…In June (1768) Hillsborough completed his takeover of American affairs when the Board of Trade was added to his remit. Franklin wrote that he had dined with the displaced Lord Clare just two days before the latter’s dismissal, that they had had “a good deal of conversation on our affairsand that Clare “seemed to interest himself with all the attention that could be supposed in a minister who expected to continue in the management of them”. However, Clare may have had some *inkling because, Ben told William, “at parting, after we had drank a bottle and a half of claret each” Clare had hugged and kissed him, “protesting he never in his life met with a man he was so much in love with”. For those who can imagine the scene, Bens following sentence of “This I write for your amusementwould seem somewhat unnecessary.”

*From merriam-webster.com:

Originating in English in the early 16th century, inkling derives from Middle English yngkiling, meaning “whisper or mention,” and perhaps further from the verb inclen, meaning “to hint at.” It also shares a distant relationship with the Old English noun inca, meaning “suspicion.” An early sense of the word meant “a faint perceptible sound or undertone” or “rumor,” but now people usually use the word to refer to a tiny bit of knowledge or information that a person receives about something. One related word you might not have heard of is the verb inkle, a back-formation of inkling that occurs in some British English dialects and means “to have an idea or notion of.”

Symphony No. 9 (Dvořák)

Pictured: Gold Hill, Shaftesbury, Dorset.

From Wikipedia:

The Symphony No. 9 in E minor, “From the New World”, Op. 95, B. 178 (Czech: Symfonie č. 9 e moll “Z nového světa”), popularly known as the New World Symphony, was composed by Antonín Dvořák in 1893 while he was the director of the National Conservatory of Music of America from 1892 to 1895. It has been described as one of the most popular of all symphonies.

Dvořák was interested in Native American music and the African-American spirituals he heard in North America. While director of the National Conservatory he encountered an African-American student, Harry T. Burleigh, who sang traditional spirituals to him. Burleigh, later a composer himself, said that Dvořák had absorbed their ‘spirit’ before writing his own melodies.

The symphony was commissioned by the New York Philharmonic, and premiered on 16 December 1893, at Carnegie Hall conducted by Anton Seidl.

In a 2008 article in The Chronicle of Higher Education, prominent musicologist Joseph Horowitz states that African-American spirituals were a major influence on Dvořák’s music written in North America…Dvořák did, it seems, borrow rhythms from the music of his native Bohemia, as notably in his Slavonic Dances, and the pentatonic scale in some of his music written in North America from African-American and/or Native American sources. Statements that he borrowed melodies are often made but seldom supported by specifics. One verified example is the song of the Scarlet Tanager in the Quartet. Michael Steinberg writes that a flute solo theme in the first movement of the symphony resembles the spiritual “Swing Low, Sweet Chariot”. Leonard Bernstein averred that the symphony was truly multinational in its foundations.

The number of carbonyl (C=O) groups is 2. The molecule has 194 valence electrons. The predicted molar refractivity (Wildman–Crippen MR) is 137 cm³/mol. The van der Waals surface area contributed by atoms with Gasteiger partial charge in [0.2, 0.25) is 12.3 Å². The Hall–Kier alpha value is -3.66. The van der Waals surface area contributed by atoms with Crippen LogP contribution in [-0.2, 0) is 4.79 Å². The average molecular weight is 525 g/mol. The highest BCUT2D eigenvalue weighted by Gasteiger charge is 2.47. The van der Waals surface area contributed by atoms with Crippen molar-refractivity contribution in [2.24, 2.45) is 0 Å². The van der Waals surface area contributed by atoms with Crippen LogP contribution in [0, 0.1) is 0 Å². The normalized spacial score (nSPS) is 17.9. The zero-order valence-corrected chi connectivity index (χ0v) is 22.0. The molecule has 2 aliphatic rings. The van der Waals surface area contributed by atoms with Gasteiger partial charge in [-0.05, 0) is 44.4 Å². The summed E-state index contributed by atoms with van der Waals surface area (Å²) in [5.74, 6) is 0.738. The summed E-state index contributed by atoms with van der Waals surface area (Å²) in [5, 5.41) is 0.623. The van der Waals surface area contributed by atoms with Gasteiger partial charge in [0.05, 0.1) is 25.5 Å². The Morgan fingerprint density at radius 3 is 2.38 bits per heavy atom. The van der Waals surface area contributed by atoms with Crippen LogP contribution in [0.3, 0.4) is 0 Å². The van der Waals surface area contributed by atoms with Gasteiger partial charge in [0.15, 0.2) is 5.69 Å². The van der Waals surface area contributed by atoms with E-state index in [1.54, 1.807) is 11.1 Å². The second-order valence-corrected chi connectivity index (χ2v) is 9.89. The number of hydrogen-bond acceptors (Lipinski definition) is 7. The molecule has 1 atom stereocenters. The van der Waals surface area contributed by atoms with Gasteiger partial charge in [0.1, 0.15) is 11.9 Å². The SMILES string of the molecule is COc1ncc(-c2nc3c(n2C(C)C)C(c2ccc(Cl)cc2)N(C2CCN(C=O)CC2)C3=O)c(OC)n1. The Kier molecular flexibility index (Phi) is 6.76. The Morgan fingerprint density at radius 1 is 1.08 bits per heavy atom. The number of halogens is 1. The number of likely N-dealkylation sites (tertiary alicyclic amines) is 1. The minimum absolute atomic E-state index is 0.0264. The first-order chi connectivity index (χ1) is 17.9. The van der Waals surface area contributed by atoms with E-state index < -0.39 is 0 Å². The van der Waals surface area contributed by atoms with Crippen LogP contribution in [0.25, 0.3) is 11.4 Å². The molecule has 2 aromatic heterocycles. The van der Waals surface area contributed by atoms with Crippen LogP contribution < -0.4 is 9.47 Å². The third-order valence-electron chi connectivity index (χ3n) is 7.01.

Dvořák was influenced not only by music he had heard, but by what he had seen, in America. He wrote that he would not have composed his American pieces as he had, if he had not seen America. It has been said that Dvořák was inspired by the American “wide open spaces” such as prairies he may have seen on his trip to Iowa in the summer of 1893. Notices about several performances of the symphony include the phrase “wide open spaces” about what inspired the symphony and/or about the feelings it conveys to listeners.

Dvořák was also influenced by the style and techniques used by earlier classical composers including Beethoven and Schubert. The falling fourths and timpani strokes in the New World Symphony’s Scherzo movement evoke the Scherzo of Beethoven’s Choral Symphony (Symphony No. 9). The use of flashbacks to prior movements in the New World Symphony’s last movement is reminiscent of Beethoven quoting prior movements in the opening Presto of the Choral Symphony’s final movement.

At the premiere in Carnegie Hall, the end of every movement was met with thunderous clapping and Dvořák felt obliged to stand up and bow. This was one of the greatest public triumphs of Dvořák’s career. When the symphony was published, several European orchestras soon performed it. Alexander Mackenzie conducted the London Philharmonic Society in the European premiere on 21 June 1894. Clapham says the symphony became “one of the most popular of all time” and at a time when the composer’s main works were being welcomed in no more than ten countries, this symphony reached the rest of the musical world and has become a “universal favorite”. It had been performed [as of 1978] more often “than any other symphony at the Royal Festival Hall, London” and is in “tremendous demand in Japan”.

“Goin’ Home”

The theme from the Largo was adapted into the spiritual-like song “Goin’ Home” (often mistakenly considered a folk song or traditional spiritual) by Dvořák’s pupil William Arms Fisher, who wrote the lyrics in 1922.”